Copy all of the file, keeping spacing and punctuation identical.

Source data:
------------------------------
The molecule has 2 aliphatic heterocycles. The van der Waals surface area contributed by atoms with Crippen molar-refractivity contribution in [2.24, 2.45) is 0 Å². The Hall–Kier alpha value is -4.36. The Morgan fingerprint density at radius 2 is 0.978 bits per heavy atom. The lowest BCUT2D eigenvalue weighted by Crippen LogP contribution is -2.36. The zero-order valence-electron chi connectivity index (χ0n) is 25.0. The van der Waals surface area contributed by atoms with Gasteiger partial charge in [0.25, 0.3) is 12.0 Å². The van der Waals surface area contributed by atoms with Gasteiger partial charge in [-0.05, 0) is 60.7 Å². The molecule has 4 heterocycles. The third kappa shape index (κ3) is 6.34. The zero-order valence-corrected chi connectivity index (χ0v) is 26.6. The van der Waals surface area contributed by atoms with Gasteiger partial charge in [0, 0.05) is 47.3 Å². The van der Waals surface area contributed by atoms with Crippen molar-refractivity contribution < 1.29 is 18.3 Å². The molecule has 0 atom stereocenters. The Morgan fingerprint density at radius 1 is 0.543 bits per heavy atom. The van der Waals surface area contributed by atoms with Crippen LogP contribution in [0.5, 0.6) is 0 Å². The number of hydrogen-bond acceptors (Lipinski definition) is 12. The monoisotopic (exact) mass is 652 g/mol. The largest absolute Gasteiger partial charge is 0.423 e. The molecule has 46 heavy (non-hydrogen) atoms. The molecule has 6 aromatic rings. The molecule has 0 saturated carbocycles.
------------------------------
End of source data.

The molecule has 2 aliphatic heterocycles. The van der Waals surface area contributed by atoms with Crippen molar-refractivity contribution in [2.24, 2.45) is 0 Å². The Hall–Kier alpha value is -4.36. The Morgan fingerprint density at radius 2 is 0.978 bits per heavy atom. The lowest BCUT2D eigenvalue weighted by Crippen LogP contribution is -2.36. The zero-order valence-electron chi connectivity index (χ0n) is 25.0. The van der Waals surface area contributed by atoms with Gasteiger partial charge in [0.25, 0.3) is 12.0 Å². The van der Waals surface area contributed by atoms with Gasteiger partial charge in [-0.05, 0) is 60.7 Å². The molecule has 4 heterocycles. The third kappa shape index (κ3) is 6.34. The zero-order valence-corrected chi connectivity index (χ0v) is 26.6. The van der Waals surface area contributed by atoms with Gasteiger partial charge in [0, 0.05) is 47.3 Å². The van der Waals surface area contributed by atoms with Crippen molar-refractivity contribution < 1.29 is 18.3 Å². The molecule has 0 atom stereocenters. The Morgan fingerprint density at radius 1 is 0.543 bits per heavy atom. The van der Waals surface area contributed by atoms with Crippen LogP contribution in [0.5, 0.6) is 0 Å². The number of hydrogen-bond acceptors (Lipinski definition) is 12. The monoisotopic (exact) mass is 652 g/mol. The largest absolute Gasteiger partial charge is 0.423 e. The molecule has 46 heavy (non-hydrogen) atoms. The molecule has 6 aromatic rings. The molecule has 0 saturated carbocycles.